• Signature: a box where the contacts and/or users will be able to add a digital signature to the document. The signature can be drawn in with a mouse or touchscreen device, typed in with a keypad, uploaded from a PNG or JPG image, or sent in via email. All these methods of e-signing are considered valid, but drawing or typing are the easiest ways to sign.
  • Initials: a box where any signer can input his/her initials.
  • Textbox: a box where text can be inserted into the document. It can be static text saved into the template, text that is automatically filled out via an automation field, or text that a contact or user types in during the signing process.
  • Checkbox: a box that someone can check when signing to indicate acceptance or agreement with something, or to choose from a list of options.
  • Sign Date: a box where the current day’s date will automatically be inserted whenever any particular signer executes the document.

All five types of fields can be used as e-signature fields, meaning that they can be filled out by a signer during the electronic signing process.

To add any of these fields to the document, you can simply click the field type, and then click on the document wherever you'd like to add it. You can also drag and drop to reposition the field or resize it.

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An example of how a "Signature" field looks in the HelloSign editor.

Keep in mind that only the “textbox” field type can be used as an automation field. More info on how to configure this can be found below.

Making Textbox Fields into Automation Fields

An automation field is one that is populated automatically with data from your Clio Grow account. You can make any textbox into an automation field by adjusting the options in the pop up dialogue for that field.

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A basic explanation of how the field options work is below:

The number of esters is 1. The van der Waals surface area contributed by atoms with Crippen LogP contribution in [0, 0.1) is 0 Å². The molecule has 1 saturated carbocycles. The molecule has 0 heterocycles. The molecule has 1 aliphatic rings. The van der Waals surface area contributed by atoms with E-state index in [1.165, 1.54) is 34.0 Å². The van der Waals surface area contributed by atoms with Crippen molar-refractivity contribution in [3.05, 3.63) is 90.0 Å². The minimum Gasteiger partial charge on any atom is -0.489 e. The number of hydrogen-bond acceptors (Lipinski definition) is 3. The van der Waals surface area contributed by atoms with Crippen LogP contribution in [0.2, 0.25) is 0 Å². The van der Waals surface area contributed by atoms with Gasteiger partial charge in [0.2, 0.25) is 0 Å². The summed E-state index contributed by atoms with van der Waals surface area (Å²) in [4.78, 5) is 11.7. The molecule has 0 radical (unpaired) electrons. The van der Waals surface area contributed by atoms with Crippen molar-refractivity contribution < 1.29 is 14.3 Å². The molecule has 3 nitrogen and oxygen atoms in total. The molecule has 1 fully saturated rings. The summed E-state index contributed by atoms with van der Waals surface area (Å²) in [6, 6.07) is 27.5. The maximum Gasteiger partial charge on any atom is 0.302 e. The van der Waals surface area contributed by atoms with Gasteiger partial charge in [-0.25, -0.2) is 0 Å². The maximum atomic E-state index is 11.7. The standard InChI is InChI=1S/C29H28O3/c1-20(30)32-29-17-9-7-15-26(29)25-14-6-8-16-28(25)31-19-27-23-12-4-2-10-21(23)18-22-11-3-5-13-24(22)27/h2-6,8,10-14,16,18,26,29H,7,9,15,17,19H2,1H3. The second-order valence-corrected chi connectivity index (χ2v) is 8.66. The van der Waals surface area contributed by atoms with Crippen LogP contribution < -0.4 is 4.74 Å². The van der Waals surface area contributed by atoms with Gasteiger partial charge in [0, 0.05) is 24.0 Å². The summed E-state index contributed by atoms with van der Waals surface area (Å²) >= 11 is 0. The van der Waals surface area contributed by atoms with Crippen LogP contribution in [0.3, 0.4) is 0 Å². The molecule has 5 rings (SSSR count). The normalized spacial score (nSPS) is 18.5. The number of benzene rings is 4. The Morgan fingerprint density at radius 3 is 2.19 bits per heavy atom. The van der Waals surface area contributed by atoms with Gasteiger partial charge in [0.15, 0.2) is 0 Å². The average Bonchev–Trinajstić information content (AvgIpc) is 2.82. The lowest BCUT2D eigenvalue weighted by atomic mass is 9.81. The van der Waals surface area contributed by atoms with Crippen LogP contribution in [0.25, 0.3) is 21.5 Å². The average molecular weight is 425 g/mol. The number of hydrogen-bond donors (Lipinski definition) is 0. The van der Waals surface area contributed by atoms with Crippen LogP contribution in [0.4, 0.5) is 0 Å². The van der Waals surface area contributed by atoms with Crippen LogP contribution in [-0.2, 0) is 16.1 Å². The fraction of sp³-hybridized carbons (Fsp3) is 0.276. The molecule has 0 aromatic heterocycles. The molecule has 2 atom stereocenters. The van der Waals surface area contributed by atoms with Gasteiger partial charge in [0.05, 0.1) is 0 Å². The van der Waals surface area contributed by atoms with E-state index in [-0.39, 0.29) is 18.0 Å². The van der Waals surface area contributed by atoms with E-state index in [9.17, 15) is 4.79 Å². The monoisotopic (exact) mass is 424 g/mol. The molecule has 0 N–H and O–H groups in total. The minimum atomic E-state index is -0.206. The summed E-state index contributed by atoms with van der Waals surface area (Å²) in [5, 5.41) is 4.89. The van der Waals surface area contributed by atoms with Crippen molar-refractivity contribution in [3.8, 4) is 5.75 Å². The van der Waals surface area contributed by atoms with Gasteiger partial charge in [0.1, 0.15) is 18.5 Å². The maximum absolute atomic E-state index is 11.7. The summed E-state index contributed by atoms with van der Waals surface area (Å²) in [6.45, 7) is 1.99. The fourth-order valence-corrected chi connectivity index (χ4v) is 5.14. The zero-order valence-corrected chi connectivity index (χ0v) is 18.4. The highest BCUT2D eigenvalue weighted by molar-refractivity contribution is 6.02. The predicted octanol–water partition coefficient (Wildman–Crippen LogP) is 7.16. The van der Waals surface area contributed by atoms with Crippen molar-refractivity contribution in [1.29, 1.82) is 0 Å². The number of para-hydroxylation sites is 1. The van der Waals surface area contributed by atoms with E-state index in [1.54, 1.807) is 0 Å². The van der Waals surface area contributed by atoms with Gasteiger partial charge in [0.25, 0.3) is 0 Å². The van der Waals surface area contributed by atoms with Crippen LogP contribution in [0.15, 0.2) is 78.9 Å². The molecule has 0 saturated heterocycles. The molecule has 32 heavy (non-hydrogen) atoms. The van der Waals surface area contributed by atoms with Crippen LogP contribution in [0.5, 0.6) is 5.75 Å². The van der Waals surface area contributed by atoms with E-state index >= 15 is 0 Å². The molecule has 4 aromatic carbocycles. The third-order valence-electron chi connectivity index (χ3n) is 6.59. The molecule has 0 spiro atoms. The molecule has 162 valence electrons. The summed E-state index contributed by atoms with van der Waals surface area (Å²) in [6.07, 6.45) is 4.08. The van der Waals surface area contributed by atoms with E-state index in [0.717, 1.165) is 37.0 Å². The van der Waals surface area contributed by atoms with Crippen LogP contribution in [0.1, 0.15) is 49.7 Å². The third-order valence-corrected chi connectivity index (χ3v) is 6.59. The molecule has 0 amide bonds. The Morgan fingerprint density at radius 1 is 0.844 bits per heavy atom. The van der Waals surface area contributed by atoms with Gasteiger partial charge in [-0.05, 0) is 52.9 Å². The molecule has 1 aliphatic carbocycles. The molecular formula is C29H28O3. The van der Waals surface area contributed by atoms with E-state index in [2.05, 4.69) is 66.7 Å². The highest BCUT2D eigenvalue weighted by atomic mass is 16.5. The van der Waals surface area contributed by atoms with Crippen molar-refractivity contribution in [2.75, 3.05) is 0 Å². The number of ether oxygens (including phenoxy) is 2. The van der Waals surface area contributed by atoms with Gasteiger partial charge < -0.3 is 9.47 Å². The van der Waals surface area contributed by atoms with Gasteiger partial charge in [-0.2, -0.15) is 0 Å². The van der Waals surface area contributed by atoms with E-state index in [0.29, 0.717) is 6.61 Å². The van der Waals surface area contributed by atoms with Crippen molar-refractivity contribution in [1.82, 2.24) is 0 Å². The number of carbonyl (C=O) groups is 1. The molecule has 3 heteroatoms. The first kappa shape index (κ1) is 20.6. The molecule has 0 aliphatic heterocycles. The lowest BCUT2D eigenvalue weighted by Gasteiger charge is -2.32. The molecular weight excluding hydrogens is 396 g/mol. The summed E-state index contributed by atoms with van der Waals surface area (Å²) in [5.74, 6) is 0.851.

To make a textbox into an Automation Field…

Sometimes you will want to automatically populate data into the text box. Here's how to set that up:

1) Select “Sender(when sending)” for the “Assigned to” option - this means that Clio Grow will fill out the field automatically with the corresponding data

Sender_1.png

 

2) Next select which data should go into that textbox from the dropdown labeled “What text goes here?” - it will list all of the fields you checked during the previous step in a dropdown menu (in this case, the selected field is "(p1) First Name", meaning the person 1's first name will automatically be inserted into this textbox when the document is drafted)

What_text_goes_here.png

To input static text into the textbox which cannot be updated later...

Sometimes you might just want to insert some static text into the template which does not need to be updated based on the contact or matter. Here's how to set that up:

1) Select “Me (now)” for the “Who fills this out?” option - this means you will fill out a value for the text box and save it into the template.

Me_Now.png

2) Then simply type in the text you want in that field.

 

To have a signer fill out the textbox out when e-signing the document...

Sometimes you need the signer (either a contact or a user) to input a value for the field manually when it is their turn to sign the document. Here's how to set that up:

1) Select “Signer X” for the “Who fills this out?” option - this means that they will be able to type in a value for the field when it's their turn to sign

Signer_1.png

 


 

Creating Non-Signable Documents

In some situations, you may want to draft a document that does not need to be electronically signed.

For example, if you wanted to mail out a paper letter to someone, and you still wanted to use automation for the drafting process, you could do this by creating a non-signable document template.

Note that it is not currently possible to create PDF Templates that do not require an e-signature, as these templates are actually created via the HelloSign editor. It is only possible by using Text Editor Templates at this time.

In order to make a non-signable template, you simply go to the document settings within the template editor and change the option that asks “Is this document signable?” to say “No”.

Once a document is drafted from a non-signable template, the final copy can be downloaded as a PDF and printed out, or sent to someone as an email attachment.